“Have you seen La Grande Bellezza (The Great Beauty)?” My husband’s Italian cousin glances around the dimly lit restaurant, leans in, and says in a low tone. He’s in town for business, and we have no idea what he is talking about. A statue? Berlusconi? It’s showing in Paris, he assures us, so it must be showing in New York. Is it art? Sophia Loren? He seemed uncertain what to say next, except that Zio refuses to see it. Zio, my husband’s uncle, at seventy-five, is one of the last true Romans. We prod our cousin to tell us more, but he seems perplexed. “It’s sad, I think,” he says, unsure. “Depressing.”
He wouldn’t elaborate, as if he were doing his country an injustice.
A film! I suddenly made the connection. I’d read something about it in the Times a while ago. Felliniesque. A modern La Dolce Vita, a look into a dSecaying microcosm of Roman society, of Italian society, of society in general—a film who’s timing couldn’t be more apropos. I went home that night and searched the Internet only to discover that the film wouldn’t be out in the States for another six months! Cazzo.
I waited. Trekked all the way to the Upper West Side when it did at last arrive, which was like crossing the border into another country. I might as well have just gone to Italy and seen it. The Lincoln Theater, always a trip. Like entering into another dimension. If you are wondering where all the New Yorkers over sixty-five are at one p.m. on a Saturday, they are stuffed inside this old theater, the only theater I know that sells salmon lox on rye at the concession stand.
Seductive. That’s how I would describe the first scene of La Grande Bellezza, and then every scene after that. Jep Gambardella (Tony Servillo). This is the man we will come to know. It’s his sixty-fifth birthday and we are at his party in the center of Rome, a lavish rooftop affair where hundreds of guests depicted like caricatures in a Fellini frame dance in provocative synchronization—we’re all dancing to the same grotesque beat and we’re going to dance it all the way to the end, was my metaphorical take. “You know why the Congo lines at my parties are always the best?” Jep asks rhetorically. “Because they don’t go anywhere!” Guffaws all around. It’s this party that swirls around in your mind long after the movie is over.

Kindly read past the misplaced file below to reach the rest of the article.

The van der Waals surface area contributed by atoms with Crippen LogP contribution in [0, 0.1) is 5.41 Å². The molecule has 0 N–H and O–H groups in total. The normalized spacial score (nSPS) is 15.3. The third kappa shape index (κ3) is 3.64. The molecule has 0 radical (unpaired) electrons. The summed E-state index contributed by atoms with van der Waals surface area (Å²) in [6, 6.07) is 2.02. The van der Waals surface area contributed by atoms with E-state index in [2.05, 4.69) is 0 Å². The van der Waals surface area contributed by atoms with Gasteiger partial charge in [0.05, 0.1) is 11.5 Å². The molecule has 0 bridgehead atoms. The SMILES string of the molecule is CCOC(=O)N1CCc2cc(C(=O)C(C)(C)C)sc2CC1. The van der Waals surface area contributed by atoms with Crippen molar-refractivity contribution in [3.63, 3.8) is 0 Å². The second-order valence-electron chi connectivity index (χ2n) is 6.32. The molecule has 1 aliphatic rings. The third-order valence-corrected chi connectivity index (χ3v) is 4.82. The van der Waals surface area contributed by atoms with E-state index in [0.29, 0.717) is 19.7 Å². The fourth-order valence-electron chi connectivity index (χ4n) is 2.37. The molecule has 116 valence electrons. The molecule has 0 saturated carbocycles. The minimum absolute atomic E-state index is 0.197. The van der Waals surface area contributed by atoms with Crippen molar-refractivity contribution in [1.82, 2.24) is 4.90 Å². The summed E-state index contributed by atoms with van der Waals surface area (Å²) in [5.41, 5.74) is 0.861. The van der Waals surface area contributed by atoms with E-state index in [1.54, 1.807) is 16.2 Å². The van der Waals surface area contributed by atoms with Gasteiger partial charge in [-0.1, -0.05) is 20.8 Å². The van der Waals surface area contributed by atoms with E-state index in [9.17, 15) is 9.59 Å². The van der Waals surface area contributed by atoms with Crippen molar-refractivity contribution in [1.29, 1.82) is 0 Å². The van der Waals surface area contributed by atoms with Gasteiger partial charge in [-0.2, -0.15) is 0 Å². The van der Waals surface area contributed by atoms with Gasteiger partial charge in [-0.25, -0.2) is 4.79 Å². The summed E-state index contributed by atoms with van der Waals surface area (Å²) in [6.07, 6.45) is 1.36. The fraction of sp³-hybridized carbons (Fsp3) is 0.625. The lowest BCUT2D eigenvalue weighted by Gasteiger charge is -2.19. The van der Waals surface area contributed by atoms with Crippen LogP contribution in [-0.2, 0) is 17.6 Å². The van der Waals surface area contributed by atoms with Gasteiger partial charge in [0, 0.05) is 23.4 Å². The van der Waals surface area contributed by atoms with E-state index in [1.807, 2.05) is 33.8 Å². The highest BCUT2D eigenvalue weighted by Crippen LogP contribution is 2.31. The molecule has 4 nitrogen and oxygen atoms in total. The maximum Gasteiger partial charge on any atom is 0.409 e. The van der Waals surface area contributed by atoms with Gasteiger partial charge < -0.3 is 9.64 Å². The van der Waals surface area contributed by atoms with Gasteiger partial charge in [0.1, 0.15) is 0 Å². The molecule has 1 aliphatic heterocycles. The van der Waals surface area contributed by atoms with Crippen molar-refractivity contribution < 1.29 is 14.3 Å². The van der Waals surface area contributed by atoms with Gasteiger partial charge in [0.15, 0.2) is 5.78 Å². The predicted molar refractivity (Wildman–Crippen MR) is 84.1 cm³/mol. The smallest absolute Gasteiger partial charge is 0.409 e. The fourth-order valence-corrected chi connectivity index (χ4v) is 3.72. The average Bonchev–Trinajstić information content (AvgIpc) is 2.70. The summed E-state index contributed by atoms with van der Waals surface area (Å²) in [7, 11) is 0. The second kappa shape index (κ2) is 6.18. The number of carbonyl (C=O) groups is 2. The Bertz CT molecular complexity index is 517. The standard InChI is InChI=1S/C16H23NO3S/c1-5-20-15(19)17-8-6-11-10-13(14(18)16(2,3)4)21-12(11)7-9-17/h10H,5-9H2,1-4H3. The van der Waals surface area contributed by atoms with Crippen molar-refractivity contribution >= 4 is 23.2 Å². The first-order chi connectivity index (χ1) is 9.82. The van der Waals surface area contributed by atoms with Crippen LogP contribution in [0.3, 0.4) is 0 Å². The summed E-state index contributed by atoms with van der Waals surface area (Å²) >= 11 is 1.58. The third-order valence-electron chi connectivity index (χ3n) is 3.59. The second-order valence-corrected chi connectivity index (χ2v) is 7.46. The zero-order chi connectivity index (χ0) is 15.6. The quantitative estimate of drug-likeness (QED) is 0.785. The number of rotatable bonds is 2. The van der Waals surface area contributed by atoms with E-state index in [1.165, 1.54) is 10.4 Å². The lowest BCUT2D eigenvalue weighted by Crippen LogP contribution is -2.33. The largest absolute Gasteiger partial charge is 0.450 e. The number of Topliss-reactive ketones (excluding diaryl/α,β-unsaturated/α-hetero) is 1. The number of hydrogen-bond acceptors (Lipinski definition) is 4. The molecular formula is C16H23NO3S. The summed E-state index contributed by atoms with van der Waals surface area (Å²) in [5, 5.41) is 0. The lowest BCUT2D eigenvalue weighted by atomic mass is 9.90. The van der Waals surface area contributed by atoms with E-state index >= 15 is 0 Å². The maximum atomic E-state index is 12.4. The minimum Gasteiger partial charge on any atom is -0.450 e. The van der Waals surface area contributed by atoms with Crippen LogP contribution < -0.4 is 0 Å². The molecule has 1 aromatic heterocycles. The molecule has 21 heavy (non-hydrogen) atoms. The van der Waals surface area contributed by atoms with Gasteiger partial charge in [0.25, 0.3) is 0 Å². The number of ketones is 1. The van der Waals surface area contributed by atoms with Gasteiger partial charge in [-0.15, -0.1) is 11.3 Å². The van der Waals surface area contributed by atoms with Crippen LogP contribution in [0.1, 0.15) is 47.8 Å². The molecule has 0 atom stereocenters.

Do these things really go on in the wee hours of the night while I’m tucked away in bed?
Is this the Rome I experience on my annual excursions to visit family there? No. Jep and his friends represent a microcosm of society. The writers and poets and partiers, descendants of long-forgotten nobility, people who can describe their occupation in two words, “I’m rich.” The frivolous. The lavish. Those who so enviously know how to ENJOY life, to drink it all in. Why can’t I be more like them? Night after night. After night. It’s no wonder why Jep, a writer and social icon with a terraced apartment that looks out over the Coliseum, is going through an existential crisis. Has it all been false? What, of any of this, is real?
Jep published a novel with much success decades ago, but has since produced nothing. Works as a local journalist. No wife or children. Friends he puts up with, perhaps even despises. “We’re all on the brink of despair,” he tells them one sodden night after their banter turns sour, “we might as well enjoy these moments when we can laugh at each other.”
For two hours we wander around an exquisitely depicted Rome going through this crisis with Jep. We wonder. We ask questions. All the same questions. And I say what better place to live out this human inevitability than in the city where civilization began. Where it will end. If I were a Roman I’d be proud. If I were an Italian I’d be proud, if I weren’t so maddened and ashamed.
Still, it’s a sumptuous experience to be with Jep like this, until the film comes to a close, and we realize we are Jep.
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